Wind Energy

Wind Farm, Maryland Energy Administration

Wind Farm, Maryland Energy Administration

According to the Maryland Energy Administration wind energy accounts for only 1.4% of Maryland’s in state electricity generation. There are also two proposed offshore wind farms which would have 368 MW of total capacity. These projects are projected to be operational by 2022. The potential capacity for additional land and offshore wind farms is massive. In order to reach Maryland’s Greenhouse Gas Reduction goal of cutting carbon emissions 40% by 2030 and ultimately reach 100% clean renewable energy the capacity of wind energy needs to increase substantially. To address the threat of climate change to our coastal state, Maryland needs to develop wind energy faster than current market forces alone can allow. The Maryland Sierra Club is dedicated to facilitate development of wind projects in Maryland.

Benefits of Wind in Maryland and the Mid-Atlantic

  • Wind power is cost-effective and overall cheaper than fossil fuels.

  • Wind energy has the smallest carbon footprint of any energy source.

  • Wind energy creates jobs and wind turbine technician is one of the fastest growing American jobs according to the US Bureau of Labor Statistics. 

  • Wind turbines can be built on existing farms. This greatly benefits the economy in rural areas. Farmers can continue to work the land because the wind turbines use only a fraction of the land. Wind power plant owners make rent payments to the property owner for the use of the land, providing landowners with additional income.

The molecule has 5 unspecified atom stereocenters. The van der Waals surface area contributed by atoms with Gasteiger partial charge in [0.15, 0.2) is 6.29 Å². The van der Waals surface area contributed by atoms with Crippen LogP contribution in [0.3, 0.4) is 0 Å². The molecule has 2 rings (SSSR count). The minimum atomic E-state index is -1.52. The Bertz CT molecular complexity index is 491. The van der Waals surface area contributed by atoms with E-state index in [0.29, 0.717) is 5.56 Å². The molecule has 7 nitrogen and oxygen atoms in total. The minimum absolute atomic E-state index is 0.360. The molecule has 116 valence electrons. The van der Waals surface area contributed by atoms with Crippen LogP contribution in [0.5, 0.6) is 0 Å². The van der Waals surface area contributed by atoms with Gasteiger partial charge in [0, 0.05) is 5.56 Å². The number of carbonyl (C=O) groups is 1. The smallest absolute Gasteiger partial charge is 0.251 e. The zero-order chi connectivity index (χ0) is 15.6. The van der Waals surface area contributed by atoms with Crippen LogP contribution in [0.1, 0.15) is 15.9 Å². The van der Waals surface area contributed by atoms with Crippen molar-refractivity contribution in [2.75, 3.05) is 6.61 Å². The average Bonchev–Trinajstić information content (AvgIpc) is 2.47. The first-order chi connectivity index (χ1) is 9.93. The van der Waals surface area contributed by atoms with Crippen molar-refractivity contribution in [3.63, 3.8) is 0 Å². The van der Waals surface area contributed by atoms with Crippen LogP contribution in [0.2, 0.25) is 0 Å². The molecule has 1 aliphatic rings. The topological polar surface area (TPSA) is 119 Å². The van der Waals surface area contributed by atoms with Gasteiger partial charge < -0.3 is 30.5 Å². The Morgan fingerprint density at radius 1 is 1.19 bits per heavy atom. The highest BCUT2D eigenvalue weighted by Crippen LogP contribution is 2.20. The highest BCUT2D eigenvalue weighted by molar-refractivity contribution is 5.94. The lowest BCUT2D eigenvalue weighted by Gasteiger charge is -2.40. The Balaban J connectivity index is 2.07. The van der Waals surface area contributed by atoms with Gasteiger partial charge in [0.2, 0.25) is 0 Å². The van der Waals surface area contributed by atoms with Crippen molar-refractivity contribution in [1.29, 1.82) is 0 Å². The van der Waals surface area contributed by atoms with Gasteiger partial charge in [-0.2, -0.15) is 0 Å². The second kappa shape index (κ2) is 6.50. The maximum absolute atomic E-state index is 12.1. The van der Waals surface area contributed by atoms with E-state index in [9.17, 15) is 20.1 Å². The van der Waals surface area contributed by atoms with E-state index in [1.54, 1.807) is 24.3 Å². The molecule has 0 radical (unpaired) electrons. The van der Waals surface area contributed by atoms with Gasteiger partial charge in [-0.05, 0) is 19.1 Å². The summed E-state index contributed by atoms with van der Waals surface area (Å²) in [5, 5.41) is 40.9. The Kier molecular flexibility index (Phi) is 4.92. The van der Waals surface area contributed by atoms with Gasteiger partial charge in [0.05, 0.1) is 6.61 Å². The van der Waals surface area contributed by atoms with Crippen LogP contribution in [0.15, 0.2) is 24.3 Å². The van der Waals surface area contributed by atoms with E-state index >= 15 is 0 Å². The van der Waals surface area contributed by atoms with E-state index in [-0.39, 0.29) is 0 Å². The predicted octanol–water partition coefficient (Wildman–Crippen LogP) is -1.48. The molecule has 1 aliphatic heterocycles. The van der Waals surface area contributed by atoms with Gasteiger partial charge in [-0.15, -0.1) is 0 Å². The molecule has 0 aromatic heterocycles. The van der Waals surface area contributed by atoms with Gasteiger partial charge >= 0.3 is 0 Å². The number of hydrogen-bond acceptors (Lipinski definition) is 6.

• Offshore wind is much more efficient, sustainable and safe than offshore drilling to meet our energy demands!

  • Wind turbines are low maintenance requiring little service.

  • Wind energy does not pollute the air like power plants that rely on combustion of fossil fuels, such as coal or fracked gas. Wind turbines don't emit particulate matter, nitrogen oxides, and sulfur dioxide.  

  • Wind turbines produce energy without causing acid rain, smog, or greenhouse gases. 

  • Wind turbines can be scaled from large industrial turbines to small individual turbines.

  • Increasing wind energy in Maryland can aid in the development of sustainable energy grids. 

What We’re Doing

  • Supporting offshore wind development in Maryland 

  • Supporting updates to Maryland’s Renewable Portfolio Standard that drive wind energy development

  • Screening Reinventing Power to debunk common myths about clean renewable energy

  • Educating members, policy makers, and the public about good wind policy and answering frequently asked questions about improving the green industry. 

How You Can Help